10:05 a.m. Ypsi Township Precinct 1 (Free Methodist Church, 1800 Packard). Only 14 voters so far. The election chair thinks they’ll be lucky to get 10% turnout.

10:14 a.m. Ypsi Township Precinct 1 (Free Methodist Church, 1800 Packard). A voter arrives using AAATA’s A-Ride service. “It’s a party of one!” she jokes. She expresses surprise that there’s only one item on the ballot. The van driver isn’t voting here – he heads to the restroom.

10:26 a.m. Ypsi Township Precinct 1 (Free Methodist Church, 1800 Packard). A voter reminisces with poll workers about the November 2012 election, when lines were long. Poll workers recall they didn’t get out of here until 2 a.m. Apparently someone who’d been given a ballot got tired of waiting in line, and left – taking that ballot with him. It took a while to figure out what happened.

11:20 a.m. Ypsi City Ward 3, Precincts 1 & 3 (Emmanuel Lutheran Church, 201 N. River) Yes sign placed two inches in front of No sign, but not shoved as deep into the ground, leaving the stop sign graphic from the No sign visible as an odd lower panel for the Yes message.  ”Are the numbers still matching?” is the question from one precinct worker to another. “Yes,” comes the reply. So far there’ve been 88 voters. Voters are being asked for a photo ID, not a driver’s license, but driver’s license is what is produced. Basement of church has shuffleboard court marked on the tile.

Little tyke with dad is confused about what this outing is for – thinking they’re going “boating” today. “Where is the boat? Where is it? Where is it? Where is it? Where is it?”

12:19 p.m. Sidetrack Bar and Grill. Lunch is fish tacos. And it is delicious.

12:45 p.m. Ypsilanti Transit Center. Route #6 pulls out headed to Ann Arbor. Young man boards at State and Research Park Drive, asks us how to get to Arrowwood. Not sure but this bus goes to downtown Ann Arbor and from there it’s probably the #1 – if not, you can catch whatever bus it is from there. Briarwood stop fills with half dozen passengers who scramble off just before we pull out, once they realize this is headed to Ann Arbor not Ypsi.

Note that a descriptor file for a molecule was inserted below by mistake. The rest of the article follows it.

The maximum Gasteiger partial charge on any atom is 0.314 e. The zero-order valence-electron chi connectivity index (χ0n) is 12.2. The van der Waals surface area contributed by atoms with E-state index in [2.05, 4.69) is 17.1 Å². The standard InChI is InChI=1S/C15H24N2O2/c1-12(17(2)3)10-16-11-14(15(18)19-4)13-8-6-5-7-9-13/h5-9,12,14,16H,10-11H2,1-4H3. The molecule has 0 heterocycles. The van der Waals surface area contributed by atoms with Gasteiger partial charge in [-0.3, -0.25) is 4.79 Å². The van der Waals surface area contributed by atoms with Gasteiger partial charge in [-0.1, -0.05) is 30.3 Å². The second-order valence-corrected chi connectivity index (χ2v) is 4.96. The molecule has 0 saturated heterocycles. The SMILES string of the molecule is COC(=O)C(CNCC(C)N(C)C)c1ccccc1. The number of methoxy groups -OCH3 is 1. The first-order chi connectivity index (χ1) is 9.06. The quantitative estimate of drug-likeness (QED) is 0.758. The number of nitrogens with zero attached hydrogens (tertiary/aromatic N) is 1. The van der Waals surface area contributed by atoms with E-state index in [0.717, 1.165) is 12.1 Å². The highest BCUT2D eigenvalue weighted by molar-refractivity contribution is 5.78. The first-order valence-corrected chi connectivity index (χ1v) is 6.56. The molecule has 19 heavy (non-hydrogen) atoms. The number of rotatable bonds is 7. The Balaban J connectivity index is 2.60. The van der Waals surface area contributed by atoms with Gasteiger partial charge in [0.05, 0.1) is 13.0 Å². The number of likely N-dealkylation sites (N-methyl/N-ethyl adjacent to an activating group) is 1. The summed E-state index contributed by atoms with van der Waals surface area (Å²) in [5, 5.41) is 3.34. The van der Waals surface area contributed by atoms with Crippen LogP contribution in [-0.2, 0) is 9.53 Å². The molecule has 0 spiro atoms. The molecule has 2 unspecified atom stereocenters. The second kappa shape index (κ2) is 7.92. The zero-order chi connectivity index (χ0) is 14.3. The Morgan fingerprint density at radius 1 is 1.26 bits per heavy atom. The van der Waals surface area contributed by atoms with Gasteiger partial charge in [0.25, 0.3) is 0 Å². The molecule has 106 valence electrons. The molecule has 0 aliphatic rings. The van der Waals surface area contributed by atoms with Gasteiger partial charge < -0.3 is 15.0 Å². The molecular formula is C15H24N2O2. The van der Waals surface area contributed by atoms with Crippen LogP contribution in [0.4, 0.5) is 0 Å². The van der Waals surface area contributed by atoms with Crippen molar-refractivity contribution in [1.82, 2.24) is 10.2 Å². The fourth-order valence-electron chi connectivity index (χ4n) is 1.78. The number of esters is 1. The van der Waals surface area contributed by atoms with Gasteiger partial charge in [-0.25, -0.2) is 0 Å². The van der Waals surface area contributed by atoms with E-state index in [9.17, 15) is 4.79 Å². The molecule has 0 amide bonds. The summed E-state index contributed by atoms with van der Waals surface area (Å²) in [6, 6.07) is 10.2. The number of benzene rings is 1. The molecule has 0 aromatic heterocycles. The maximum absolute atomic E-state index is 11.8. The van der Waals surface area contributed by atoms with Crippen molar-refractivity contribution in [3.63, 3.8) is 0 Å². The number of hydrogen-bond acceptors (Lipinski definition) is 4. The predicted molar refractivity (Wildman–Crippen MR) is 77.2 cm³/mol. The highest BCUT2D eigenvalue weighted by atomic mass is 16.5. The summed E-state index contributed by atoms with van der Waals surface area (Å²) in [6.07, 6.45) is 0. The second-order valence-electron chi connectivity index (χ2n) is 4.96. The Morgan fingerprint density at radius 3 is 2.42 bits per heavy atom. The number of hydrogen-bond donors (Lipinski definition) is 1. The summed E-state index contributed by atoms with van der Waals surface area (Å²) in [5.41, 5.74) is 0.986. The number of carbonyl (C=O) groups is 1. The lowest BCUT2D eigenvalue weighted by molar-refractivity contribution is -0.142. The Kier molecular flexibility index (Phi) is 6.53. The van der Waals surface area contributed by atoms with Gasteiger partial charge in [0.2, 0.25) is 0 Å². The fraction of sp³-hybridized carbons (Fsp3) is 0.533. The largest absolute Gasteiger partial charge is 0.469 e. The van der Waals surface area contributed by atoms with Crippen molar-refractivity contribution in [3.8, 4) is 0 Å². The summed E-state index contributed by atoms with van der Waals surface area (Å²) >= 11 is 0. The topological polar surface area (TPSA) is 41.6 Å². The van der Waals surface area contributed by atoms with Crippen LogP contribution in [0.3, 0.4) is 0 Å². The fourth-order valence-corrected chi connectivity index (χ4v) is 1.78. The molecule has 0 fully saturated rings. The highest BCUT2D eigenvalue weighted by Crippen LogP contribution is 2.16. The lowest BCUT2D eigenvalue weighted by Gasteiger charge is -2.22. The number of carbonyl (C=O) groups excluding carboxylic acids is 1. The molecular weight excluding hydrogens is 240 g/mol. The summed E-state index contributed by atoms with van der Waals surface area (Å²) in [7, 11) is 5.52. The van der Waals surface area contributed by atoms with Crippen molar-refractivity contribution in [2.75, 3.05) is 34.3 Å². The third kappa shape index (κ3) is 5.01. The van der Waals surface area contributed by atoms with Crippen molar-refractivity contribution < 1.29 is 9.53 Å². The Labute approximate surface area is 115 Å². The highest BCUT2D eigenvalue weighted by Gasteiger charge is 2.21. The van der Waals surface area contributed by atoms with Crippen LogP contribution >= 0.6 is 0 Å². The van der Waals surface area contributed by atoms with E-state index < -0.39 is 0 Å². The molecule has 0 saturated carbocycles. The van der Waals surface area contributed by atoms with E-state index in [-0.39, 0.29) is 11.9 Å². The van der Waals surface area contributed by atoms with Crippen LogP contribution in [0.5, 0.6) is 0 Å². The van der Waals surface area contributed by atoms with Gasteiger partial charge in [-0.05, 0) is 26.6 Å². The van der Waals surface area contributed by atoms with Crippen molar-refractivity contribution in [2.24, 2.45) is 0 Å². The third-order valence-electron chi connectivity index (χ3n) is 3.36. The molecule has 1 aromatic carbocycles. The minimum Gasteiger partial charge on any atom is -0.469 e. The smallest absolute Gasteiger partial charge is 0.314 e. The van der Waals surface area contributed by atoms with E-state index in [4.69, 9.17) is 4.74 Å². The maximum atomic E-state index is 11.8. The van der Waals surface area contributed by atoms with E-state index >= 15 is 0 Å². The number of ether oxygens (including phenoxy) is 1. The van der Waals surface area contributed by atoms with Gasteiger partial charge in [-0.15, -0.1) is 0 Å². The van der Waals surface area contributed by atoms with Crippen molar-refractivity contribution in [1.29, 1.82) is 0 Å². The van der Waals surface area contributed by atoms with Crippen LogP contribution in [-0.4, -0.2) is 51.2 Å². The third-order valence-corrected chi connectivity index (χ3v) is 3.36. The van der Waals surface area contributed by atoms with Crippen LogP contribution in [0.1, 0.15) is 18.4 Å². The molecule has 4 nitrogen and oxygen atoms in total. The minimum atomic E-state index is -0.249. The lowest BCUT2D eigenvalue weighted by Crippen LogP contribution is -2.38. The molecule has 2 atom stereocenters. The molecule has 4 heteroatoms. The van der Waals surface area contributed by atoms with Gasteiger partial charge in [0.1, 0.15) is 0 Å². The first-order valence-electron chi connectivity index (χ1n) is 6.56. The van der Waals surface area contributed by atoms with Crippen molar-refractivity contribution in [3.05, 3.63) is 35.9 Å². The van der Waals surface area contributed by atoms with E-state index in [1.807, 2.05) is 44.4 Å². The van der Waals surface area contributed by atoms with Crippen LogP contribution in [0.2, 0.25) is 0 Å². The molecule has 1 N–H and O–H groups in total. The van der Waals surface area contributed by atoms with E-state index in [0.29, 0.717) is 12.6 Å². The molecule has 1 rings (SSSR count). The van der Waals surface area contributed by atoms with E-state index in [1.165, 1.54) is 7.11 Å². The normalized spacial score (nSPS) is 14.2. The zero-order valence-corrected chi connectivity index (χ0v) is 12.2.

2:10 p.m. Back in Ann Arbor. Naps could be indicated.

6:15 p.m. Ward 1, Precinct 4 (Ann Arbor Community Center, 625 N. Main St.) Poll workers report a higher-than-expected turnout – 185 voters, when they expected closer to 60. As we’re talking, a “surge” of about six voters come in. One woman is pushing a stroller, and reports that her child was excited by the Community Center’s purple bus that’s parked outside. It turns out she’s also excited by the “I Voted” sticker.

That wraps it up for us.

Election results from the Washtenaw County clerk’s office will be available on the clerk’s May 6, 2014 election results webpage.

If you’d like to collect early results from the voting machine tapes, visit your precinct just before 8 p.m. and wait respectfully out of the way of the poll workers – the same people who opened the polls 13 hours before. It would be welcome if you logged the yes/no total in a comment on this article. We’ll compile them in a shared spreadsheet that everyone can view: [shared Google Spreadsheet].

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  1. May 6, 2014 at 7:56 am | permalink

    After several years of improvement, election workers at Slauson are once again asking for a driver’s license. The Clerk needs to train these workers better. And we need to repeal this stupid law, whose real purpose is to disenfranchise the poor.

  2. By Chai
    May 6, 2014 at 9:04 am | permalink

    I was the 17th person to vote in my precinct (#5 in 4th ward), around 8am. The volunteer said he had expected only about 40 all day, so he thought turnout was strong so far. I was one of only two voters on-site at the moment. One of the volunteers got up at 4 to drive in from Saline to do this. I thanked her for helping us vote. I voted ‘yes’ to support the transit millage.

  3. By Joseph
    May 6, 2014 at 9:27 am | permalink

    What time do the voting polls close? I am at work all day and would like to get out to vote. Do I have to vote at the precinct near my home or can I go to the nearest voting place from work?

  4. May 6, 2014 at 9:29 am | permalink

    Re: [3]

    Polls close at 8 p.m. You have to vote in your home precinct, where you’re registered.

  5. By Steve Bean
    May 6, 2014 at 9:45 am | permalink